Effects of the COVID-19 Pandemic on the Orthopedic Trauma Practice: Experiences From A University Hospital in Turkey

Creative Commons License

Kavak M., Bilgin M., İnan U.

Osmangazi Tıp Dergisi, vol.44, no.5, pp.629-637, 2022 (Peer-Reviewed Journal)

  • Publication Type: Article / Article
  • Volume: 44 Issue: 5
  • Publication Date: 2022
  • Doi Number: 10.20515/otd.1049883
  • Journal Name: Osmangazi Tıp Dergisi
  • Journal Indexes: TR DİZİN (ULAKBİM)
  • Page Numbers: pp.629-637
  • Eskisehir Osmangazi University Affiliated: Yes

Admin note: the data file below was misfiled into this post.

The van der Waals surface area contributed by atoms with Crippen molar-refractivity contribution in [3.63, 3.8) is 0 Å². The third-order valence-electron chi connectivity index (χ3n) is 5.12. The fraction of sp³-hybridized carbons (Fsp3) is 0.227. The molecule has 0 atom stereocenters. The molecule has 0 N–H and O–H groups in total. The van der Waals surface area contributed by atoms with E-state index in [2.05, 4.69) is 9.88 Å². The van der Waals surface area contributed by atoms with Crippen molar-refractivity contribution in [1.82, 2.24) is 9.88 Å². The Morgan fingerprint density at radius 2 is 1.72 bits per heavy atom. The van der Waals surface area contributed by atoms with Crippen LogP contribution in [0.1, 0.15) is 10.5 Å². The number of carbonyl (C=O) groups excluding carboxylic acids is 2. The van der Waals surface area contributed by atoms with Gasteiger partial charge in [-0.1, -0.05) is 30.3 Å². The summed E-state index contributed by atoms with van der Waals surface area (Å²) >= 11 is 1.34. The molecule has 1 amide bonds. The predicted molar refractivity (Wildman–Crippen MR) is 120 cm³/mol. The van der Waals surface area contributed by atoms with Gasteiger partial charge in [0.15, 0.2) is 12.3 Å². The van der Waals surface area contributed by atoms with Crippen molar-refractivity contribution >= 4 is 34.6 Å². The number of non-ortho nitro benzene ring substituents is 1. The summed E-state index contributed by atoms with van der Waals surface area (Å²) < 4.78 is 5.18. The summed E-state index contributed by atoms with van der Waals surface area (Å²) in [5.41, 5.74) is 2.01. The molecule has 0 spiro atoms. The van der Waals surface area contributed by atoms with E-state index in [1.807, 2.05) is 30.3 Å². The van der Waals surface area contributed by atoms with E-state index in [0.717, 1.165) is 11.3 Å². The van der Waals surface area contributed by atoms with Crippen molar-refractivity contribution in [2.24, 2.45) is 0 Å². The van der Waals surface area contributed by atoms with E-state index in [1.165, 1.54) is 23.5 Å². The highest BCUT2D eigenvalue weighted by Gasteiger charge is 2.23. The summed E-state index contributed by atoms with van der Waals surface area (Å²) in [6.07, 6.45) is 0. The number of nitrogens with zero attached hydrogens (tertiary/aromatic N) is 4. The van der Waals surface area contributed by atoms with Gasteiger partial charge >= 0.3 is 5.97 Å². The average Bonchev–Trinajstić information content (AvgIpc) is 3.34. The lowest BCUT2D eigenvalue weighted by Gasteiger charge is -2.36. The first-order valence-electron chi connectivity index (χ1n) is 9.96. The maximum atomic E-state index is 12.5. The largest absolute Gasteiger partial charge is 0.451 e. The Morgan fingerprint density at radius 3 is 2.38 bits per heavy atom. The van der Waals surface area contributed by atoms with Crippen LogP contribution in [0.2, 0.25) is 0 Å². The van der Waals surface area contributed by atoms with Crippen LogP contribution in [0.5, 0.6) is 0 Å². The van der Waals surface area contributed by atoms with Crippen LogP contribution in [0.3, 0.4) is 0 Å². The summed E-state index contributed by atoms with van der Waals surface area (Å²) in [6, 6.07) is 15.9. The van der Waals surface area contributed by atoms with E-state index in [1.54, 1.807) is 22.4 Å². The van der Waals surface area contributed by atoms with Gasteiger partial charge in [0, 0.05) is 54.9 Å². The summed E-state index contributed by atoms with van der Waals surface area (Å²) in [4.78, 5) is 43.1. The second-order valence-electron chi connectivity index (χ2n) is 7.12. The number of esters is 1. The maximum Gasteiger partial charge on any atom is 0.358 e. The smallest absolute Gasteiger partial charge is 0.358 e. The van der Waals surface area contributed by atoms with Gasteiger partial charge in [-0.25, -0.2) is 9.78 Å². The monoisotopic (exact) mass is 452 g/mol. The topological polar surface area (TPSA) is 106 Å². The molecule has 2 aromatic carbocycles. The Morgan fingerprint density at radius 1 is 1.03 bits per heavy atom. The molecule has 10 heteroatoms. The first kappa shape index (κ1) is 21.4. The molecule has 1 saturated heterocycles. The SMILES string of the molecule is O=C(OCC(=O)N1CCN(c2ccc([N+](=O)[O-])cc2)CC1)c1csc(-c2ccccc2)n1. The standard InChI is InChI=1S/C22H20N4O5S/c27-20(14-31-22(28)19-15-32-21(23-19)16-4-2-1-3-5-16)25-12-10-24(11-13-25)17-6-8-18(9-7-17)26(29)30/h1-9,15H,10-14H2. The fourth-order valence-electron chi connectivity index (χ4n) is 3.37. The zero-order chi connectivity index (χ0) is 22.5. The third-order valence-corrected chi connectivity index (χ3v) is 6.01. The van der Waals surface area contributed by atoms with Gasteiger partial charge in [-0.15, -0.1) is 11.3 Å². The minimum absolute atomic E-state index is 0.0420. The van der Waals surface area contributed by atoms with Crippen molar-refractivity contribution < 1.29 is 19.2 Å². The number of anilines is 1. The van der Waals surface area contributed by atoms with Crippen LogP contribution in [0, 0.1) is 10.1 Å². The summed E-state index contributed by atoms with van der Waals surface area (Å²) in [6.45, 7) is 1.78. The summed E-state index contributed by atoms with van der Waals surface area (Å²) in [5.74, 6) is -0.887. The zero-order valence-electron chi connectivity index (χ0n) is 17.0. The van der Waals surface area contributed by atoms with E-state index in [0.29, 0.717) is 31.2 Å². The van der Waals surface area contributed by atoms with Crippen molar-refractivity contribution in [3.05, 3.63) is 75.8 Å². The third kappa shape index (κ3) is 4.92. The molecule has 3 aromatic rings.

After a new type of coronavirus in Wuhan, China was found to cause deadly pneumonia, the World Health Organization declared the disease caused by the virus a pandemic on March 11, 2020. This situation led to the effectuation of some social restrictions that radically changed our daily lives in our country and across the world. This comprehensive change in social life also affected the daily practices in all branches of medicine as well as orthopedic trauma practice. The aim of this study was to evaluate the incidence, location, and treatment methods of the fractures seen in the pediatric and adult population during the pandemic period, and to investigate their differences with the pre-pandemic period. Our study was designed as a retrospective cohort study comparing the acute fractures admitted to our center during the pandemic period and the fractures that occurred before the pandemic. Patients who presented with a new fracture to our emergency ward or outpatient clinic between March 16, 2020, and December 30, 2020, when social restrictions were in effect in our country, were identified. Patients who applied to our center with a new fracture within the same date range in 2019 and 2018 were also identified. The patient group was determined by scanning the International Classification of Diseases code and orthopedic consultation charts on the database. After removing the duplicate records, the radiological examinations of all patients were evaluated by the researchers. The data regarding patients’ age, gender, fracture location, treatment types, length of hospital stay, and in-hospital mortality were recorded. The patients were divided into two groups: the pediatric group (16 years and younger) and the adult group (over 16 years). The total number of fractures in the pandemic period was significantly less than in the non-pandemic period (p<0.001). Although the number of fractures decreased significantly in both groups (p<0.001), there was no significant difference between the pandemic and non-pandemic period data regarding the age groups (p=0.771). The most common fracture sites were the distal radius (20% and 19.4%) and the ankle (8, 45% and 8.54%) in the non-pandemic period, while the distal radius (21.5%) and the proximal femur (10.8%) were the most involved sites in the pandemic period. The percentage of surgically treated fractures among all fractures was 49.6%, 46.6%, and 39.4% for 2018, 2019, and 2020, respectively. Although the prevalence of surgical treatments was lower in the pandemic period, the difference was not statistically significant (p=0.089). The mean length of hospital stay for the surgically treated fractures for all groups was 5.36±2.79, 5.78±2.41, and 4.10±1.62 days for the years 2018, 2019, and 2020, respectively. The decline in the length of stay during the pandemic period was found to be significant (p<0.001). We experienced some difficulties and confusion due to our lack of previous experience in orthopedic daily practices under the extraordinary conditions brought by the pandemic. We have seen how necessary and important previous experience can be in such extraordinary situations. The main motivation for us to carry out this study was to contribute to the knowledge in the literature. We observed a 26% decrease in the prevalence of fractures during the pandemic period. Although the indications for surgical treatment have not changed, we observed that the changes in the patient population and trauma mechanism also changed the treatment type.